Wednesday, April 8, 2009


In an economy with a single medium of exchange, "liquidity" of anything else represents the ability to convert that else into that medium. If I have two assets, one with a 5% bid-offer spread but very stable, the other more tightly bid but very likely to drop well over 5% before I'm looking to convert the asset to something else, it seems to me the former better serves any needs that tend to get lumped under the term "liquidity". This is how I model it mentally, is as a softish lower bound on the price for which I could sell it if the value of money to me (and its associated discount rate — i.e. where selling today might be better than selling at 1% more tomorrow) were to spike.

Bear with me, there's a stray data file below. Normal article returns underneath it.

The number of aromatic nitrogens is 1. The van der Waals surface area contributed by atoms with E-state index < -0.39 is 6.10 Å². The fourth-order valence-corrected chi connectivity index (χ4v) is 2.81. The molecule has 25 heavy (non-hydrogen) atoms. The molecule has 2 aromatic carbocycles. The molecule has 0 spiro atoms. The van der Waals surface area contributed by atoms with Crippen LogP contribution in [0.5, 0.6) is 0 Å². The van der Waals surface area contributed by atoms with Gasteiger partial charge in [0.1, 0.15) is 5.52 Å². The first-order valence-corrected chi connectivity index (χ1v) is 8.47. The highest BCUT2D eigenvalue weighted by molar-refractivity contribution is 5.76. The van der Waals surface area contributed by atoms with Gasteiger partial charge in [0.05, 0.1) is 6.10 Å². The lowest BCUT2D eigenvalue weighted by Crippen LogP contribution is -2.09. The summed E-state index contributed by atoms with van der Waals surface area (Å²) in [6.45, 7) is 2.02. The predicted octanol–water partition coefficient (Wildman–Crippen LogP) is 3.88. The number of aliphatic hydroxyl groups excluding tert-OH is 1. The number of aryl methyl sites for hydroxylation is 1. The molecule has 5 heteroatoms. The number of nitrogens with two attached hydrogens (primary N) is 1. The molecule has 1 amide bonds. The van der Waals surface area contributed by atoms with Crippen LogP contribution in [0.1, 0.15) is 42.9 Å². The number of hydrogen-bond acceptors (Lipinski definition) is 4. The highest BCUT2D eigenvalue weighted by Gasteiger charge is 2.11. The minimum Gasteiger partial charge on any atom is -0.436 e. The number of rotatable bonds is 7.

Stock price volatility tends to increase as stock prices drop, and this is usually couched in terms that suggest the latter causes the former, but it kind of makes more sense that it would run the other way: part of the value of stock is its "liquidity", i.e. one's ability to convert it, at little notice, into cash should that be necessary. When uncertainty increases, that, other things equal, is going to reduce the value of the stock.